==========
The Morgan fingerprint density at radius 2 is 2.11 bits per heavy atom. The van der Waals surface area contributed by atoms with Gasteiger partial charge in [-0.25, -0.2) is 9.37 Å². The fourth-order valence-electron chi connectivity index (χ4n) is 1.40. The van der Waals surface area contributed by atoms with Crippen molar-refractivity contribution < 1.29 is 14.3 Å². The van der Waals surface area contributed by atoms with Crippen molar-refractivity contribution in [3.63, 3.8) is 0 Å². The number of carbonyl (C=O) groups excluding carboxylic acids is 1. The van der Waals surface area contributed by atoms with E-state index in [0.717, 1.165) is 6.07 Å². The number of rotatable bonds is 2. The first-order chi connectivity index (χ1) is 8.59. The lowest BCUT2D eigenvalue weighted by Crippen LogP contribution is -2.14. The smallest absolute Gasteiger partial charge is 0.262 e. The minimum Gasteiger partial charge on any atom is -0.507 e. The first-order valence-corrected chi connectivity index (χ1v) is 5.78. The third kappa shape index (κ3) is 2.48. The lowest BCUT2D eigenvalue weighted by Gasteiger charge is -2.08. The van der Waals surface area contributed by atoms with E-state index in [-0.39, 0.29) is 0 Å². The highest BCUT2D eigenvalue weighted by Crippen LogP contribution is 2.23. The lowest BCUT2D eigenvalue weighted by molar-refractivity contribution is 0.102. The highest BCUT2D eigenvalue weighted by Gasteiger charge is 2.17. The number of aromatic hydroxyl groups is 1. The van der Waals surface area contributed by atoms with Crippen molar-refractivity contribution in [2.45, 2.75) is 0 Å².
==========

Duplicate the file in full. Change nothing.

The Morgan fingerprint density at radius 2 is 2.11 bits per heavy atom. The van der Waals surface area contributed by atoms with Gasteiger partial charge in [-0.25, -0.2) is 9.37 Å². The fourth-order valence-electron chi connectivity index (χ4n) is 1.40. The van der Waals surface area contributed by atoms with Crippen molar-refractivity contribution < 1.29 is 14.3 Å². The van der Waals surface area contributed by atoms with Crippen molar-refractivity contribution in [3.63, 3.8) is 0 Å². The number of carbonyl (C=O) groups excluding carboxylic acids is 1. The van der Waals surface area contributed by atoms with E-state index in [0.717, 1.165) is 6.07 Å². The number of rotatable bonds is 2. The first-order chi connectivity index (χ1) is 8.59. The lowest BCUT2D eigenvalue weighted by Crippen LogP contribution is -2.14. The smallest absolute Gasteiger partial charge is 0.262 e. The minimum Gasteiger partial charge on any atom is -0.507 e. The first-order valence-corrected chi connectivity index (χ1v) is 5.78. The third kappa shape index (κ3) is 2.48. The lowest BCUT2D eigenvalue weighted by Gasteiger charge is -2.08. The van der Waals surface area contributed by atoms with E-state index in [-0.39, 0.29) is 0 Å². The highest BCUT2D eigenvalue weighted by Crippen LogP contribution is 2.23. The lowest BCUT2D eigenvalue weighted by molar-refractivity contribution is 0.102. The highest BCUT2D eigenvalue weighted by Gasteiger charge is 2.17. The number of aromatic hydroxyl groups is 1. The van der Waals surface area contributed by atoms with Crippen molar-refractivity contribution in [2.45, 2.75) is 0 Å².